The International Monetary Fund has announced €237m package to help fight ebola in west Africa.
The announcement came at the G20 summit in Brisbane in Australia, where British Prime Minister David Cameron has been pushing other world leaders to step up their response to the epidemic.
The IMF package involves a combination of loans, debt relief and grants for Liberia, Sierra Leone and Guinea.
Mr Cameron persuaded the summit’s host, Australian PM Tony Abbott, to include the Ebola crisis in the official agenda for the gathering of 20 of the world’s leading powers.
In a statement released at the end of the summit’s first day, the G20 welcomed the IMF initiative and said members were “committed to do what is necessary to ensure the international effort can extinguish the outbreak and address its medium-term economic and humanitarian costs”.
There was no immediate announcement on additional funding from G20 states - some of which have so far contributed little or nothing to the fight against Ebola.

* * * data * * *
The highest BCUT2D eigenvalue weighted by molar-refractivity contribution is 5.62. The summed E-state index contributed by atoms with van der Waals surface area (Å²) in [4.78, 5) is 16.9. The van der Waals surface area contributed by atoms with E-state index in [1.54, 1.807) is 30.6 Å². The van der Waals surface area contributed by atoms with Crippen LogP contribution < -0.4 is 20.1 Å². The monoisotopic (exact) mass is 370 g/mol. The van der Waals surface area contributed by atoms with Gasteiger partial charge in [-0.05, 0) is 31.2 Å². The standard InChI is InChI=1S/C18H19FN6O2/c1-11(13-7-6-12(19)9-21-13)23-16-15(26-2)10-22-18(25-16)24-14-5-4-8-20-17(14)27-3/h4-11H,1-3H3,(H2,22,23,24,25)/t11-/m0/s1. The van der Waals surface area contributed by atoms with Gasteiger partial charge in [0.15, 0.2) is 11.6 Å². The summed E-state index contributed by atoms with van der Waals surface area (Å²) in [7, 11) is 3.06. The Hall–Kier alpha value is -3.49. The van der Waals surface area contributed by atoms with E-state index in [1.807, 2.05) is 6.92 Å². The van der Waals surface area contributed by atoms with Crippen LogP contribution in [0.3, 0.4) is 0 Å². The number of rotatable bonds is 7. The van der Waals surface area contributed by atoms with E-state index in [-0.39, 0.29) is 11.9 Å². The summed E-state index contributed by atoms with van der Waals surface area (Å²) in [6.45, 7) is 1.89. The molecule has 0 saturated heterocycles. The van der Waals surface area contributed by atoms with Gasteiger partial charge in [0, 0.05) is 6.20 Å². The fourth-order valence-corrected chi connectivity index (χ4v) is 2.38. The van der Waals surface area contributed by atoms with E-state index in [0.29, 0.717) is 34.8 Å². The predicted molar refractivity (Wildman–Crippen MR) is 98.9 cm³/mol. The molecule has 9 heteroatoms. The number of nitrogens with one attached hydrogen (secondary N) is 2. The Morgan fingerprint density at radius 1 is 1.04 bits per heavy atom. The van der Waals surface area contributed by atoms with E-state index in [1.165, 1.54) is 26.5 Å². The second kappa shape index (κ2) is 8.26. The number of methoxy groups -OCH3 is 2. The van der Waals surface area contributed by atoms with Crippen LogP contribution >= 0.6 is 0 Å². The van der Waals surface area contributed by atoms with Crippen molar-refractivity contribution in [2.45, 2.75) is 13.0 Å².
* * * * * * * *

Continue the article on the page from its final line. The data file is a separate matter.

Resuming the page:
G20 leaders have been discussing proposals to encourage the development of vaccines for Ebola, including a possible fund to indemnify pharmaceutical companies against the risks involved in drug trials and experimental treatments.
Speaking ahead of the IMF’s announcement, Mr Cameron said: “We need more money. Britain was successful at the European Union meeting at getting member states to more than double the amount of money that was going in – getting it up to over €1bn.
“Here, it’s partly about money – those countries that haven’t given as much as, say, Britain has. I was talking to the Japanese prime minister this morning. They are going to be pledging more money. That’s good news.
“But what we also need to see is more health professionals from different countries making their way to west Africa and helping. That can be co-ordinated by countries like Britain.”